Rosary, Brothers of The
Rosary, Brothers Of The.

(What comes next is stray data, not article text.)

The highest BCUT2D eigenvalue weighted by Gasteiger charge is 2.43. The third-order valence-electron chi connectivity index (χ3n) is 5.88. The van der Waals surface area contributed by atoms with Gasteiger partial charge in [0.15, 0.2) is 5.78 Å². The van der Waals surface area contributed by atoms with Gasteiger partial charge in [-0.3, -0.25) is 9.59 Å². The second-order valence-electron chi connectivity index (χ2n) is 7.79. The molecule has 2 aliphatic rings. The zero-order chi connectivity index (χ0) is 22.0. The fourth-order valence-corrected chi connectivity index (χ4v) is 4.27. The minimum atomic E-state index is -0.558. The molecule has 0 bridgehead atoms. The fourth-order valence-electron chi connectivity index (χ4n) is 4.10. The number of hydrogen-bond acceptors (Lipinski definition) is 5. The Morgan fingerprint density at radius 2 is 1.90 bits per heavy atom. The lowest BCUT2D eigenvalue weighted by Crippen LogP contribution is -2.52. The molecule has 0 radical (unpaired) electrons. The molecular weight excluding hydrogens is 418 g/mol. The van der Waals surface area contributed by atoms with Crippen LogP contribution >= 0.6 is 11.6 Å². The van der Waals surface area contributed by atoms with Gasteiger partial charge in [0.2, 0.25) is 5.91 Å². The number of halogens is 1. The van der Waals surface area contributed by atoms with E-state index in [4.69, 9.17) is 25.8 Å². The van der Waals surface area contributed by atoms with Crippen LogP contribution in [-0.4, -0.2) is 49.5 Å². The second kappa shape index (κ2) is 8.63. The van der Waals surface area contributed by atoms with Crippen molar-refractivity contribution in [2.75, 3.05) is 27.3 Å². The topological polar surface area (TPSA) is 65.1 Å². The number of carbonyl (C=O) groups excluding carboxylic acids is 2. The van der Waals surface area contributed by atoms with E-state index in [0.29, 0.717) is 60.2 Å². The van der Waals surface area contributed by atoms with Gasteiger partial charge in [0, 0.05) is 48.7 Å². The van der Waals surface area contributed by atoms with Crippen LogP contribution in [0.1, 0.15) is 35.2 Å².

The troubles which came upon Europe in the 14th and 15th centuries led to the forming of pious associations which sought to secure the averting of such evils by means of prayer to God; and the brotherhoods of the rosary were among the earliest of these unions. Pope Leo's bull Pastoris Eterni, of Oct. 6, 1520, shows that they had then become old. The popes Sixtus IV, Innocent VIII, and Clement VII conferred on them valuable exemptions, which were confirmed by Sixtus V. The Brothers of the Rosary displayed great zeal during the contests of Western Europe with the Turks, and aided the warriors with their prayers; and after the victory of Lepanto they instituted processions in honor of the Virgin Mary. The festival instituted by Pius V in commemoration of that victory was consequently called "the Feast of the Rosary." A modern organization called "the Living Rosary" consists of unions of fifteen persons each, who severally pray the decades of the rosary which have been assigned to them respectively.